Participants were randomly assigned to CIMT plus active or sham stimulation groups (1:1) in an unbiased manner using a random number table produced by Statistical Product and Service Solutions for Windows (release 25.0, SPSS). Assessments and administration of the functional scales and questionnaires were performed by two independent assessors who had received training and certification of the study measures. CIMT assignment was concealed from the assessors. Assessors were blind to rTMS assignment. Endpoints were assessed at the baseline visit, 2 weeks, and 6 months postintervention.
All the involved children participated in the 10 consecutive days of goal-directed CIMT camp, active or sham rTMS was applied independently in a separate room before daily CIMT therapy. During the rTMS stimulation, participants were seated in a chair in a comfortably static position and wore a cap for marking stimulation points. An eight-shaped circular coil connected to a Yiruide CCY-1 stimulator (Yiruide Company Limited, Wuhan, China) was positioned on the hotspot area pressing to the scalp. A single pulse of transcranial magnetic stimulation was delivered to detect the motor-evoked potential (MEP) by electromyographic monitoring from the affected first dorsal interosseous muscle. The minimum stimulation intensity was considered as the resting motor threshold when the collected amplitude was >50 μV in at least 5 out of 10 trials.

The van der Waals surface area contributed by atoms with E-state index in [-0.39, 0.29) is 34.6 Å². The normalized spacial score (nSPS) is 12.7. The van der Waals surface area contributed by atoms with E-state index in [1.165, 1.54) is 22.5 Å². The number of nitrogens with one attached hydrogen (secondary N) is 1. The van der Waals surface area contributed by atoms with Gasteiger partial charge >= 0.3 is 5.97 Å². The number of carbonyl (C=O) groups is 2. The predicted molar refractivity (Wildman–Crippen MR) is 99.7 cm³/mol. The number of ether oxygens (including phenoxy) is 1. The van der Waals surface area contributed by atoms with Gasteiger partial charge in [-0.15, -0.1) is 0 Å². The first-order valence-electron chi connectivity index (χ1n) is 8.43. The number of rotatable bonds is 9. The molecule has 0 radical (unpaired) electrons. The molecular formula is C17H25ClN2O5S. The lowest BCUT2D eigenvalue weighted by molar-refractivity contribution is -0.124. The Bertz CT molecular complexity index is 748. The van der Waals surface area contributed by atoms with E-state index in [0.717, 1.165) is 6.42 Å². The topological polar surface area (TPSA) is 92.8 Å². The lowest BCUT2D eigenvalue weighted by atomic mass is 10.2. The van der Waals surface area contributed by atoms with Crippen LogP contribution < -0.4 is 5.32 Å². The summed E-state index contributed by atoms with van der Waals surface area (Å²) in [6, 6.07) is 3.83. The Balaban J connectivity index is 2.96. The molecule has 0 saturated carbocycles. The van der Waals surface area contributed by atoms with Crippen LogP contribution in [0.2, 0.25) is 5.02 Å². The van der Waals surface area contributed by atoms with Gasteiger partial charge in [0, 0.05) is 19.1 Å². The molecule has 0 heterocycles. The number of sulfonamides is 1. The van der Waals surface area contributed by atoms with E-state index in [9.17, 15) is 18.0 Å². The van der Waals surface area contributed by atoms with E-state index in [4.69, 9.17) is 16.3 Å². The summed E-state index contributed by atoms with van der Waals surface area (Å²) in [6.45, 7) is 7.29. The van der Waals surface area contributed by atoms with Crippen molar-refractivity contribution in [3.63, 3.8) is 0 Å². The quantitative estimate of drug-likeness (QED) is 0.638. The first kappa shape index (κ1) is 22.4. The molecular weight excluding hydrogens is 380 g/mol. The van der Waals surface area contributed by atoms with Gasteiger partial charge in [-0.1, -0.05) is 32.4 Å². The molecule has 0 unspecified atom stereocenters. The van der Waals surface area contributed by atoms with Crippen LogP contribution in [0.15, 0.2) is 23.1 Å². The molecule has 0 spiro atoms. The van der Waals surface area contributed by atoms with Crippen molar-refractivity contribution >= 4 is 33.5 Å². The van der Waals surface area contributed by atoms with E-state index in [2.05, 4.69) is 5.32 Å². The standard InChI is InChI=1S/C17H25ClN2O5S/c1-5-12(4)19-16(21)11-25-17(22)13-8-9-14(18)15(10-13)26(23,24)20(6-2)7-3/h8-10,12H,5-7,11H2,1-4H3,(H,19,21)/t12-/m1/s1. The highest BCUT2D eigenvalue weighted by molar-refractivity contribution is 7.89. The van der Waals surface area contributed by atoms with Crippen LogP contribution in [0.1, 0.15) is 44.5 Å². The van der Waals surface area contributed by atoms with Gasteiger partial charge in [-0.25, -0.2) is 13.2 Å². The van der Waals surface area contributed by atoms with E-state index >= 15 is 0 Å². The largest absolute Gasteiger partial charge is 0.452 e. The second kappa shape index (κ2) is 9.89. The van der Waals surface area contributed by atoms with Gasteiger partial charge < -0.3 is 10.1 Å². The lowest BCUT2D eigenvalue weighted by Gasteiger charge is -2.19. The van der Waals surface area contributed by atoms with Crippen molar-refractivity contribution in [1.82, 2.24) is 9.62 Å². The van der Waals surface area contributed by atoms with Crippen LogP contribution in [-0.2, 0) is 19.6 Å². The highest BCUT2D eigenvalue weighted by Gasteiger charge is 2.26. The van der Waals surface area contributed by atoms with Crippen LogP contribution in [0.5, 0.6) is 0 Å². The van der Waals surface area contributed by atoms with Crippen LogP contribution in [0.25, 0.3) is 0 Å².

After the determination of the resting motor threshold, participants received priming rTMS for the unaffected primary motor cortex. A therapist orientated the handle pointing at a 45° angle to the sagittal line for the CIMT plus active stimulation group or a 90° angle for the CIMT plus sham stimulation group. Parameters for rTMS were as follows: intensity 90% resting motor threshold multiplied by 1 T, frequency 1 Hz for 20 min. For children with absent resting motor thresholds, the fixed resting motor threshold was set as 40% machine output for the consideration of the rough mean resting motor threshold in studies with different groups of people (Delvaux et al., 2003; Ciechanski et al., 2017). That is to say, the stimulation intensity was set as 40% × 90% × 1 T for the participants with absent resting thresholds.